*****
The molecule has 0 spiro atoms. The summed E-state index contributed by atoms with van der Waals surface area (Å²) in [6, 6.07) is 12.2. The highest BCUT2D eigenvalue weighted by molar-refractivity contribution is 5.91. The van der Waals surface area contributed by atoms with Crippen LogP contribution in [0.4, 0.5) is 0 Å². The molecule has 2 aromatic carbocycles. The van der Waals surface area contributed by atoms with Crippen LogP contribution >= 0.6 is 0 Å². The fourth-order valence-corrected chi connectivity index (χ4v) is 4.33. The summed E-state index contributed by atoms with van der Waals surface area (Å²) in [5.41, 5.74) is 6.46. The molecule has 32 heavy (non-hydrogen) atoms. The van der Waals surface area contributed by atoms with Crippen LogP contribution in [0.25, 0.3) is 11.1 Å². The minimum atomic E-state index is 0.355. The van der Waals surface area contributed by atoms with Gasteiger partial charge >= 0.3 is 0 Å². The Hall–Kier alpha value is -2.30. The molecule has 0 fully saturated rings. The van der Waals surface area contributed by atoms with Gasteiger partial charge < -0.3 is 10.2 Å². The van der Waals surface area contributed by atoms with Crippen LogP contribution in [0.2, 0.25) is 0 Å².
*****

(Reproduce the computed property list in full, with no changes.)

The molecule has 0 spiro atoms. The summed E-state index contributed by atoms with van der Waals surface area (Å²) in [6, 6.07) is 12.2. The highest BCUT2D eigenvalue weighted by molar-refractivity contribution is 5.91. The van der Waals surface area contributed by atoms with Crippen LogP contribution in [0.4, 0.5) is 0 Å². The molecule has 2 aromatic carbocycles. The van der Waals surface area contributed by atoms with Crippen LogP contribution >= 0.6 is 0 Å². The fourth-order valence-corrected chi connectivity index (χ4v) is 4.33. The summed E-state index contributed by atoms with van der Waals surface area (Å²) in [5.41, 5.74) is 6.46. The molecule has 32 heavy (non-hydrogen) atoms. The van der Waals surface area contributed by atoms with Crippen LogP contribution in [0.25, 0.3) is 11.1 Å². The minimum atomic E-state index is 0.355. The van der Waals surface area contributed by atoms with Gasteiger partial charge >= 0.3 is 0 Å². The Hall–Kier alpha value is -2.30. The molecule has 0 fully saturated rings. The van der Waals surface area contributed by atoms with Gasteiger partial charge < -0.3 is 10.2 Å². The van der Waals surface area contributed by atoms with Crippen LogP contribution in [0.2, 0.25) is 0 Å².